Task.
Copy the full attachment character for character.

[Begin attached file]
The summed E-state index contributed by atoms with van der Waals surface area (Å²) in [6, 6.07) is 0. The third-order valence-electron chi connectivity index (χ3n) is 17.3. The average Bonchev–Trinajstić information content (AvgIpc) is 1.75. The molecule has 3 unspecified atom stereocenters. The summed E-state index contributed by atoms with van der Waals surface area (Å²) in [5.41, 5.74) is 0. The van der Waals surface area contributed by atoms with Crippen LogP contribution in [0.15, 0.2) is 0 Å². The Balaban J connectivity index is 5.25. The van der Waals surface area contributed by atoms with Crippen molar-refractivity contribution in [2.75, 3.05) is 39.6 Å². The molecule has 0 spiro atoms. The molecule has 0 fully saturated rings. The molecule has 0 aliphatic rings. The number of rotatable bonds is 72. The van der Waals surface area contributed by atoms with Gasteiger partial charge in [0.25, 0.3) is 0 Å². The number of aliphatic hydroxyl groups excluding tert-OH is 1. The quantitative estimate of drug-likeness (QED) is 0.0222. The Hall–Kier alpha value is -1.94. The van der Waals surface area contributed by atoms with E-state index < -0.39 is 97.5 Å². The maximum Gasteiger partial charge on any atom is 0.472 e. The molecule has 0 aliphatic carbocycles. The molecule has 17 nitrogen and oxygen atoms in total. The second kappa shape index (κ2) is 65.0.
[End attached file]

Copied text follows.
The summed E-state index contributed by atoms with van der Waals surface area (Å²) in [6, 6.07) is 0. The third-order valence-electron chi connectivity index (χ3n) is 17.3. The average Bonchev–Trinajstić information content (AvgIpc) is 1.75. The molecule has 3 unspecified atom stereocenters. The summed E-state index contributed by atoms with van der Waals surface area (Å²) in [5.41, 5.74) is 0. The van der Waals surface area contributed by atoms with Crippen LogP contribution in [0.15, 0.2) is 0 Å². The Balaban J connectivity index is 5.25. The van der Waals surface area contributed by atoms with Crippen molar-refractivity contribution in [2.75, 3.05) is 39.6 Å². The molecule has 0 spiro atoms. The molecule has 0 fully saturated rings. The molecule has 0 aliphatic rings. The number of rotatable bonds is 72. The van der Waals surface area contributed by atoms with Gasteiger partial charge in [0.25, 0.3) is 0 Å². The number of aliphatic hydroxyl groups excluding tert-OH is 1. The quantitative estimate of drug-likeness (QED) is 0.0222. The Hall–Kier alpha value is -1.94. The van der Waals surface area contributed by atoms with E-state index < -0.39 is 97.5 Å². The maximum Gasteiger partial charge on any atom is 0.472 e. The molecule has 0 aliphatic carbocycles. The molecule has 17 nitrogen and oxygen atoms in total. The second kappa shape index (κ2) is 65.0.